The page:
So from this I think that an editor with flawless vim bindings, but a more-or-less typical GUI surrounding the text editing window is a good combination. I’ve got more thoughts on why coming up, but I still have a few things I want to say about the mouse.

In vim (well neovim, but that’s really not super important) I use the mouse to navigate code. It’s not that I never use binds like <c-d> or <c-o> to move around, but I have always prefered piloting my way around with my mouse. When I used VSCode I would ctrl+click functions to jump to definition, and click the back button on my mouse to return.

I have bindings to do the same in vim. I use s or S to vim-sneak around my file, then gd to go to definition, followed by a <c-t> to jump back in the tag stack. But this has always felt like there is more friction than when I used my mouse for navigation in VSCode. Again, I love vim keys for editing text, but it seems that for navigation purposes, keyboard shortcuts leave something to be desired.

Nothing beats a quick gg to view the top of a file, but when I am reading code to understand, I am far more comfortable using my mouse.

So back to vim. I do use the mouse for code navigation. I scroll and select and click. But using a terminal with a mouse is not a perfect experience. While truly excellent UIs have been developed as part of plugins for neovim, mouse support is either minimal or nonexistent.

# Terminals

That brings me to terminals.

Terminals and shells are not perfect. The more I learn about escape sequences the more of an ugly hack it feels like. But it (overall) does work! When I think of the steps that complex TUI programs like vim go through to draw a UI, it’s pretty incredible.

But being text and cell based, a terminal is severely limited. There are various extensions for full 24-bit colors, undercurls, and inline image drawing, but those are exceptions not the rule. As far as I am aware, it isn’t possible to support multiple font faces and/or sizes in a terminal. Drawing any sort of line or border requires the width of a full character. The list of limitations goes on.

There are many very powerful plugins I use in neovim to make it feel a bit more like a proper editor. I have a file tree, a diagnostic list, a fuzzy finder, and others. I’ve never gone “all in” on making neovim into an IDE though, I think I keep things somewhere in the middle.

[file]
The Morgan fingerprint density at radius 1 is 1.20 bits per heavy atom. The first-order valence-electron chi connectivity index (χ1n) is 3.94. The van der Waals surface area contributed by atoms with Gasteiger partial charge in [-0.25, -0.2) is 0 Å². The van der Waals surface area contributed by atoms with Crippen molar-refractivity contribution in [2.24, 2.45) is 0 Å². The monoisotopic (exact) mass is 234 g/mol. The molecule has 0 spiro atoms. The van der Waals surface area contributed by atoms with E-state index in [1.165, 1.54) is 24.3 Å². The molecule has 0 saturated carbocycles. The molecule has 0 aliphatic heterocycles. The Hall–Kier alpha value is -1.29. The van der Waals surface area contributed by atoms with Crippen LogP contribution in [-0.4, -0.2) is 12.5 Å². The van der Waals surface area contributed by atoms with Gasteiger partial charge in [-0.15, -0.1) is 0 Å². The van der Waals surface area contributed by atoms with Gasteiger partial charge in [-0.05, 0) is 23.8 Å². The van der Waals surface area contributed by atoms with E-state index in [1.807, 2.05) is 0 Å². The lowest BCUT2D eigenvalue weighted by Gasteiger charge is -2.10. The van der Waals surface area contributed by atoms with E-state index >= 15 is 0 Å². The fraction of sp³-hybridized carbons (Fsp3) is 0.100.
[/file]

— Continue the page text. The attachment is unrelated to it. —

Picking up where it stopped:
But while many of these plugins are great, some introduce friction into my workflow. To navigate my file tree in VSCode I use a mouse, and optionally a keyboard. In neovim my file tree is keyboard-first. I can open and close folders and open files with my mouse just fine, but that’s the limit. I can’t drag and drop, there isn’t a context menu with more actions, etc. It’s a great work of engineering, but at the end of the day it’s just a vim text buffer (for better or worse).

I enjoy an integrated terminal in my editor. But nesting a terminal inside neovim inside a terminal has some rough edges.

In short: using vim to make a quick edit to a file in the terminal is great! Using vim to maintain a project in the terminal is a subpar experience.

# GUI

So what about a graphical interface makes a better editor? Let’s look at my file tree example again.

In most text editors I can make my editor font a bit larger, with a taller line spacing, but keep my file tree in a small font with narrow line spacing. A terminal is entirely incapable of this!

A GUI is capable at drawing at the pixel level, a terminal can only draw at the cell/character level.

So in a GUI you can draw and have full control over the scale and size of the UI elements. This flexibility, kept within the bounds of some good UI guidelines, can make a much more pleasant and usable interface. Add to that the capabilities of an operating system, and there are many fantastic features that are impossible in a terminal:

Maybe not all of that is necessary for an editor. Some of it might be addressable at the vim level. One of my biggest frustrations with vim is proportional scaling with splits. When I split my windows in VSCode, a window resize tries to keep all splits visible, maintaining the proportions. In vim, everything just gets scrunched up to the top left. Maybe that can be solved in vim.

# My perfect editor

So in the context of all those thoughts, here’s my dream editor: A simple, native GUI editor with a vim core. Here’s more details on that idea:

I don’t think I will ever stop opening vim in my terminal for fast edits. So I want my editor to perfectly capture my preferred vim bindings (like swapping 0 and ^ for example) so I can move between the two with less friction.